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GOLD to Canadian speed skater Christine Nesbitt for navigating the ice chip moguls at the Richmond skater centre on her way to victory in the 1000-metre race.

GOLD for Swiss goalie Jonas Hiller who carried on a Swiss tradition of stoning Canadian hockey Olympians, making 43 saves in regulation last night and throwing the host country into a wobbly-kneed tizzy.

Although it's the nature of tournament hockey for teams with less firepower to pack the defence and wait for counter attacks -- a strategy that rarely wins tournaments but does keep scores respectable -- as soon as the game was over, the CBC wanted to know: "Is Your Faith In Men's Hockey Team Shaken?" And, by the way, the Canadians won (3-2 in a shoot-out).

GOLD to the Dogwood Initiative for recycling the polar bear. The polar bear on the Canadian Toonie two dollar coin, to be specific. The B.C. environmental group is handing out 100,000 plastic decals that adhere to the coin, changing its message around the bear image to say: "WTF? Save Winter.ca."

The message resonates louder with every slushy landing at the Cypress venue. "Winter gives us pond hockey, skiing in the Rockies and Carnaval de Quêbec," says Dogwood's Charles Campbell in a press release. "Canada's identity as a northern nation is threatened by our inaction on Global Warming and support of dirty oil, particularly the tar sands."

Is commandeering a coin to promote your cause legal? Yes it is, the courts ruled last time Dogwood tried a similar trick.

GOLD to BEST for organizing the Bike Valet service. The Skytrains are crowded so why not take a pleasant ride by bike down to the Spring Olympics, where an attendant will take your bike, give you a claim check (no locks required), then be on your way. How often do bikers get to do that?

GOLD to Frances Bula for entering the lair of the snarky Brit and posting her funny retort to the bad press we're getting there. In The Guardian's Comment Is Free department, she writes, "We were prepared to see visiting reporters hone in on the city's homelessness crisis or its epidemic of gang violence, perhaps even see them criticise the province's decision to spend billions to host the Olympics instead of concentrating on the problems on its doorstep.

"But no one expected the weird coverage we're getting, which has focused instead on broken-down ice machines, the 'too-warm' weather, malfunctioning buses, a chain-link fence around the Olympic flame, some marketing genius's "Own the Podium" campaign, and other earth-shaking events that apparently add up to Worst Games Ever.

"As one woman shopping at my local grocery store was overheard saying: 'Worst games ever? Hello? Munich, anyone?... And as for adopting an aggressive, 'own the podium even if I have to kill to get it' attitude -- have you listened to our medal-winning athletes? They're so sweet, they make Winnie the Pooh look like a charging grizzly."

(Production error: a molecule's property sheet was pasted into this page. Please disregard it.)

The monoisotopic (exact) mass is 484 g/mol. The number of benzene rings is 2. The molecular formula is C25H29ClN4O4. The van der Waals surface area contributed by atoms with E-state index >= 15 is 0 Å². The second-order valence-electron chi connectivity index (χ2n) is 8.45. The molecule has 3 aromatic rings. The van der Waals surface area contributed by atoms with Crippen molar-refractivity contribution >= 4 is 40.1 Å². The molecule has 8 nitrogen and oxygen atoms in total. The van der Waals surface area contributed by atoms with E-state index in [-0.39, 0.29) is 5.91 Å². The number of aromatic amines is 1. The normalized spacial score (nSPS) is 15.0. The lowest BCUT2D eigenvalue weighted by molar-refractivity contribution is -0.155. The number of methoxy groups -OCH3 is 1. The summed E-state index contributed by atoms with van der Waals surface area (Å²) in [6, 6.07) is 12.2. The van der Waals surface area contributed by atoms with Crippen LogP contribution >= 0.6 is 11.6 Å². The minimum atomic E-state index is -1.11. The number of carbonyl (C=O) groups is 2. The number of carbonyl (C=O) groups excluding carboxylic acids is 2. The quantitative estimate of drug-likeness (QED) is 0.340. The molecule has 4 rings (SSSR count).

SILVER to HardWorkinHippy who added this post after Bula's blast [sic!]: "What has hurt the most is the Brit press completely ignoring the stunning sound and light show and the astonishing and passionate performances of Misha Bruger Gossman, KD Lang and Ashley MacIsaac. It made me proud to see that Canadas representaive performers where First Nation, Black and Gay.

"No, concentrate on a tragic death and a few glitches instead and then claim its the worst Olympics ever and to claim that wanting to do well at our own Olympics is unCanadian is just ridiculous.

"There are odd days when I wonder why I left the UK for Canada, but the Brit coverage has reinforced in my mind that a 4 month winter is infinitely better than the culture of snide bitter cynicism that seems to washed over the UK."

SILVER for a bit of Olympic heckling. Mya Brown was doing her usual jog along Ontario Street, taking her past Riley Park and a gaggle of Olympic curlers. "As I ran past, one of the curlers yelled out in a thick Scandanavian accent: 'Hurry! Hurry haaaaarrdd!!'"

BRONZE for a bit more Olympic heckling. At the Battle of Czechoslovakia (i.e. the men's Czech-Slovak hockey game) there was a lot of fast skating and fancy passing, leading one spectator to cry out in the third period, "Would someone please hit someone!"

Bronze for bravery as Stephen Colbert fearlessly wades into a Canadian "polite mob."

Bronze for VANOC top honcho John Furlong for finally addressing critics who said the Opening Ceremonies were too white and the closing celebration should better reflect the true cultural diversity of British Columbia. Schema magazine editor Alden Habacon zeroed in on the issue with this editorial earlier in the week. After the final show, we'll check back with Alden to see whether he thinks Furlong was right.

Tune in Saturday morning for another People's Podium!  [Tyee]

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